On July 14, 1989, I was in school in Paris. The Sorbonne was running a 4-week summer course called "French for Foreigners". The opportunity came up for me to choose Cannes or Paris; I chose wisely that year. I had taken a similar course in Germany two years prior, which was two months long. In 1987, I spent three summer months in Germany with friends' families and in school in the Black Forest. Both of these summer abroad experiences were extremely eye-opening for me as a person about who I am and what I'm capable of doing. These periods also slung me into my deep interests in traveling, languages, cultures, and people in general.
The summer of '89 happened to be the Bicentennial of France. The celebration commemorated the time 200 years before when the French stormed the Bastille
). France, and in particular Paris, celebrated for the entire year, but most focused that July. There were things going on all over the city that would either not happen again for a while or never again solely because it was the Bicentennial (in the 80s). For instance, many, many, many countries had entries in the parade that went down the Champs-Élysées
. Of course I don't believe that for all the other years before or since, the celebration has been nearly this huge.
Friends of mine and I found a pretty decent spot to watch the parade, but we had to stand. I remember seeing the Russian, Swedish/Norwegian, US, and British troops and floats. The Russian float in my opinion was pretty interesting with three huge clocks set on an angle with people in strange costumes walking and dancing around on the clock faces. We didn't take any pictures of the parade, but while I wish we had, our spots weren't conducive to good photos. If we had had digital cams back then, we surely would have! Plus, we were forewarned about taking anything truly unnecessary with us, like cameras. Pickpockets abounded during the entire month and we heard of fellow students (who were alone in decent neighborhoods) getting mugged or assaulted for their money or belongings. So, we had minimal cash and our metro IDs all in our front pockets.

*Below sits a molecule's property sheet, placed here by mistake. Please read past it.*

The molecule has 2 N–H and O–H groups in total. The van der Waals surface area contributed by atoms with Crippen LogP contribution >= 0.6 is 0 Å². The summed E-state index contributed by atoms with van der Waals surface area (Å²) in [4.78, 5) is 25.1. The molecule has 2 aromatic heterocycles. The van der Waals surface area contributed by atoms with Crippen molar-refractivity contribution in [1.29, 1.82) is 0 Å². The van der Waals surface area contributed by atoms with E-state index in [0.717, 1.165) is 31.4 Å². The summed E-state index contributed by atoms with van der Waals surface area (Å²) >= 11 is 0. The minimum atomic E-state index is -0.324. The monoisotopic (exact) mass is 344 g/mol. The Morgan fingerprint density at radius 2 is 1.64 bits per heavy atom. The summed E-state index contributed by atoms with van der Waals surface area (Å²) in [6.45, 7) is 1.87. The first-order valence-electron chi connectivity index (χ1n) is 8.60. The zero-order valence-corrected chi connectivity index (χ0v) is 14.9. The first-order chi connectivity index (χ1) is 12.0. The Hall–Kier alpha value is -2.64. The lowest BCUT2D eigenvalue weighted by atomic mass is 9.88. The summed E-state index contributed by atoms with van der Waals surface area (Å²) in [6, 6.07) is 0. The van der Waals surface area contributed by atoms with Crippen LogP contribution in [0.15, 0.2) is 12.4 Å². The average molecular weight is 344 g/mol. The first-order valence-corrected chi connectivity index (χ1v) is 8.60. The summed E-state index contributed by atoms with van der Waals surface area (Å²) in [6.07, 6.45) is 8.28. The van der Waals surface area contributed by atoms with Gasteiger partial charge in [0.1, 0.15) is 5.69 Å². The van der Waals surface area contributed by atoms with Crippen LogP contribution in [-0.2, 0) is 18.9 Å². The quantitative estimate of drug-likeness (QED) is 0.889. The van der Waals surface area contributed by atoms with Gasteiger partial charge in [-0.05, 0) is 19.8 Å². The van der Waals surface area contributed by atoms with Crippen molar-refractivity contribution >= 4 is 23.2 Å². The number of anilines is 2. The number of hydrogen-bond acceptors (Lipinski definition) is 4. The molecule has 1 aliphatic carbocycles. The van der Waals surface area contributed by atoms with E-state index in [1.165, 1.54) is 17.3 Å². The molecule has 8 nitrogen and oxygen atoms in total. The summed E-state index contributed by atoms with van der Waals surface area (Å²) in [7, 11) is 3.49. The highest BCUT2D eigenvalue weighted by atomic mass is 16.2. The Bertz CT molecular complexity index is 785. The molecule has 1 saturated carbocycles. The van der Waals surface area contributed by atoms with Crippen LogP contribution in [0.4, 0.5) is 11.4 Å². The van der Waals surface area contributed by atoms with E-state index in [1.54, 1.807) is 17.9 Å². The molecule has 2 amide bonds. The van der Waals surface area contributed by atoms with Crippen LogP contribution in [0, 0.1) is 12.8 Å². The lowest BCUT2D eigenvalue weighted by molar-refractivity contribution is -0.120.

After 2 hours of standing watching the parade, we decided to get a quick bite and then head over to watch the fireworks from Pont Alexandre III
. Most all traffic routes in Paris at this point were pedestrian zones. If they weren't set as pedestrian zones, there were substantial blockades along any route in the city center where we were. Even though the best options for getting anywhere in Paris were walking or using public transport, even those options were PACKED. People on the metro were pushing other people onto the packed subway cars - just like in Tokyo!
We got to the bridge I had suggested for us to see the fireworks - Pont Alexandre III - about 45 minutes before the fireworks and had to stand, of course, for that as well. We could see the Eiffel Tower (100 years old at this point with a lighted marquis on its side for the entire year), the Grand Palais
and the Petit Palais
(museums across from each other), and Les Invalides
, the military school complex. It was a very historic location for an historic celebration, indeed.